Have you ever had the feeling that no matter how hard you try to make a change, you are just not able to “get it right” in the relationships and with the people that matter to you the most? You might find yourself worried all the time, holding back in your interactions, second-guessing yourself, or even finding that you want to give up because you feel so uncertain about if things will get better.

You might be having a depressive experience.

Feeling depressed in a relationship may look like this:

  • you internalize responsibility for all of your mistakes
  • you find yourself ruminating on your words and actions
  • you feel exhausted after being with your partner
  • you avoid conflict

One of the first steps toward change is naming the myths that often contribute to feeling depressed in your relationships.  

Could one of these common myths be keeping you stressed or depressed in your most important relationships?

Myths that may be Keeping you Depressed in your Relationship

  1. “I have to get it right all the time.” It’s impossible for us to do things perfectly every time, especially when talking about relationships. Instead, it is crucial to recognize that we will have ups and downs and let those be ok and normal.  
  2. “I always mess things up.” When we make a mistake, it can be easy to go back to a headspace of feeling like all we do is mess up. However, this mindset overlooks everything that has gone well in our relationships and the value we add to those relationships.
  3. “My relationship doesn’t look like “their” relationship.” Comparing ourselves and our relationships with what we see around us is typical.  But sometimes, comparison can cause us to begin to believe that somehow we aren’t measuring up or that we are the only one for whom things are difficult.  Everyone has difficulties, and sometimes we may need to remind ourselves that there isn’t one way to be in a relationship.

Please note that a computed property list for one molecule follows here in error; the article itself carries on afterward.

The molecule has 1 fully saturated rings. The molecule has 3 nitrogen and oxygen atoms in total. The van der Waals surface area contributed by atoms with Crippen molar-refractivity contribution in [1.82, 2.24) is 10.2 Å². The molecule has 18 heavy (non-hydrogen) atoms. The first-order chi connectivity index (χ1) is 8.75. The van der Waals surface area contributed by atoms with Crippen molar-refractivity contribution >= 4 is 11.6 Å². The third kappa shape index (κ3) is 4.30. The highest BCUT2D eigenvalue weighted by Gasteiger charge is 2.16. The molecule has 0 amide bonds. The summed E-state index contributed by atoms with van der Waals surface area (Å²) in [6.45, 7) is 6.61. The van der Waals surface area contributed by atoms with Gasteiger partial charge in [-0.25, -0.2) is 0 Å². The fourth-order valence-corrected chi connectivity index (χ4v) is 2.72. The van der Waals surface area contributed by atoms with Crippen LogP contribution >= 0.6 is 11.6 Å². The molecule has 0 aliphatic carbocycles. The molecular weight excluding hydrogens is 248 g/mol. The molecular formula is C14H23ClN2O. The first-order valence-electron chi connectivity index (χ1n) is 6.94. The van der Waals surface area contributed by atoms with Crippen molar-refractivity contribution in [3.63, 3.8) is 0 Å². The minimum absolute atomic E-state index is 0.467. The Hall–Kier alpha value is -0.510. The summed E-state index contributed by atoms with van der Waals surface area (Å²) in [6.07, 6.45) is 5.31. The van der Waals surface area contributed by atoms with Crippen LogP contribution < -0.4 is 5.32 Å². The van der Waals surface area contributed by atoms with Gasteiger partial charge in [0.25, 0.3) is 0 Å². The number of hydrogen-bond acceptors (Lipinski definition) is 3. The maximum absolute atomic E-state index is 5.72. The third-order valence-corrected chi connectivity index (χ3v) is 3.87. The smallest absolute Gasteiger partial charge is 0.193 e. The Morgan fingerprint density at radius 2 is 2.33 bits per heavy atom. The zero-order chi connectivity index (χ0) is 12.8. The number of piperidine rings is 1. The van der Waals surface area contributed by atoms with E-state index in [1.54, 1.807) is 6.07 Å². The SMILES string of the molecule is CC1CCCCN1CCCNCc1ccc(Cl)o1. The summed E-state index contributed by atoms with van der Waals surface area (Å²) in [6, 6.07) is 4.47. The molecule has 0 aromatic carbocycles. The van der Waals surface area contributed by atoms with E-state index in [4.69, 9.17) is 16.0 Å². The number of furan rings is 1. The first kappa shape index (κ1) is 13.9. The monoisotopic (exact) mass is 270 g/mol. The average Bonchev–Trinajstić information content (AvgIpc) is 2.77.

Once we recognize the myths we may believe, we can change these thoughts and decrease the stress that keeps us feeling depressed in our relationships.  

As you begin to shift some of these thinking patterns, you can move away from your hesitations and worries. From here, you can continue taking steps toward a greater sense of ease and connection in your relationships.

Identifying the myths that may be keeping you feeling depressed is an essential first step in the journey toward feeling less depressed and moving toward more profound, more intimate connections. 

When Therapy may be Helpful for your Relationship

Therapy may be a helpful step for individuals or couples struggling with finding deep intimacy in their relationships. A therapist can provide a safe space and support to help you identify the myths that have you feeling depressed and help you move forward toward finding the sense of connection you have long desired.  

Kristi Wollbrink, AMFT
Kristi Wollbrink, AMFT

I help individuals and couples decrease anxiety in order to find meaning and connection.